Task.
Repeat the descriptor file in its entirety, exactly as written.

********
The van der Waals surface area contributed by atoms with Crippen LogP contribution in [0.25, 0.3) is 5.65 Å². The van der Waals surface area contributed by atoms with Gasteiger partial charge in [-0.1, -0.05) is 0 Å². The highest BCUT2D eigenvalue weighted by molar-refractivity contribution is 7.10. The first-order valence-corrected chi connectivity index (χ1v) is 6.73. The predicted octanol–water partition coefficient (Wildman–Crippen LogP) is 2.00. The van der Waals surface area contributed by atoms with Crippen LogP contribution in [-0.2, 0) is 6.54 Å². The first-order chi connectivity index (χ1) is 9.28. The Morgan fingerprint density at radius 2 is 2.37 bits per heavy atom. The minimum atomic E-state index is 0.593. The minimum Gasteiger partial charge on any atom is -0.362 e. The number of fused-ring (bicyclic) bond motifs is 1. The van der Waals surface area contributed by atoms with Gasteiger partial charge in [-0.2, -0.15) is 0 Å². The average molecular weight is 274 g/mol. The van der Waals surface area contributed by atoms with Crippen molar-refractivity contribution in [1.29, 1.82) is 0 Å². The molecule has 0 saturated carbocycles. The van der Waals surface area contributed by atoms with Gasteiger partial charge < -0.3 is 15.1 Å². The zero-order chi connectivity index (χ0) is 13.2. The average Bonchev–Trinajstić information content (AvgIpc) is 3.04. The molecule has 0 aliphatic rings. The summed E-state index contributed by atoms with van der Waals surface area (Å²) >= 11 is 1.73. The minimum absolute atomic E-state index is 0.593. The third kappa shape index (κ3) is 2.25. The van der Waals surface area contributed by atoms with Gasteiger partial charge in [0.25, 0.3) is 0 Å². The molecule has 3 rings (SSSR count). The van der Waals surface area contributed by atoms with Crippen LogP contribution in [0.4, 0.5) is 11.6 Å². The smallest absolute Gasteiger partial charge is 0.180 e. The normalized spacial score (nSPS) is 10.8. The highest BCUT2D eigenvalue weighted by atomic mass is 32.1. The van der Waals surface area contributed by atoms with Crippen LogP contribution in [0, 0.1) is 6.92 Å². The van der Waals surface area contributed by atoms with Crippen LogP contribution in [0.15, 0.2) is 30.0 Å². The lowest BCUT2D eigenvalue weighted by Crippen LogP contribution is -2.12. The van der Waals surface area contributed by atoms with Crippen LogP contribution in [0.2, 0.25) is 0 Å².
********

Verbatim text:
The van der Waals surface area contributed by atoms with Crippen LogP contribution in [0.25, 0.3) is 5.65 Å². The van der Waals surface area contributed by atoms with Gasteiger partial charge in [-0.1, -0.05) is 0 Å². The highest BCUT2D eigenvalue weighted by molar-refractivity contribution is 7.10. The first-order valence-corrected chi connectivity index (χ1v) is 6.73. The predicted octanol–water partition coefficient (Wildman–Crippen LogP) is 2.00. The van der Waals surface area contributed by atoms with Crippen LogP contribution in [-0.2, 0) is 6.54 Å². The first-order chi connectivity index (χ1) is 9.28. The Morgan fingerprint density at radius 2 is 2.37 bits per heavy atom. The minimum atomic E-state index is 0.593. The minimum Gasteiger partial charge on any atom is -0.362 e. The number of fused-ring (bicyclic) bond motifs is 1. The van der Waals surface area contributed by atoms with Gasteiger partial charge in [-0.2, -0.15) is 0 Å². The average molecular weight is 274 g/mol. The van der Waals surface area contributed by atoms with Crippen molar-refractivity contribution in [1.29, 1.82) is 0 Å². The molecule has 0 saturated carbocycles. The van der Waals surface area contributed by atoms with Gasteiger partial charge < -0.3 is 15.1 Å². The zero-order chi connectivity index (χ0) is 13.2. The average Bonchev–Trinajstić information content (AvgIpc) is 3.04. The molecule has 0 aliphatic rings. The summed E-state index contributed by atoms with van der Waals surface area (Å²) >= 11 is 1.73. The minimum absolute atomic E-state index is 0.593. The third kappa shape index (κ3) is 2.25. The van der Waals surface area contributed by atoms with Gasteiger partial charge in [0.25, 0.3) is 0 Å². The molecule has 3 rings (SSSR count). The van der Waals surface area contributed by atoms with Crippen LogP contribution in [0.4, 0.5) is 11.6 Å². The smallest absolute Gasteiger partial charge is 0.180 e. The normalized spacial score (nSPS) is 10.8. The highest BCUT2D eigenvalue weighted by atomic mass is 32.1. The van der Waals surface area contributed by atoms with Crippen LogP contribution in [0, 0.1) is 6.92 Å². The van der Waals surface area contributed by atoms with Crippen LogP contribution in [0.15, 0.2) is 30.0 Å². The lowest BCUT2D eigenvalue weighted by Crippen LogP contribution is -2.12. The van der Waals surface area contributed by atoms with Crippen LogP contribution in [0.2, 0.25) is 0 Å².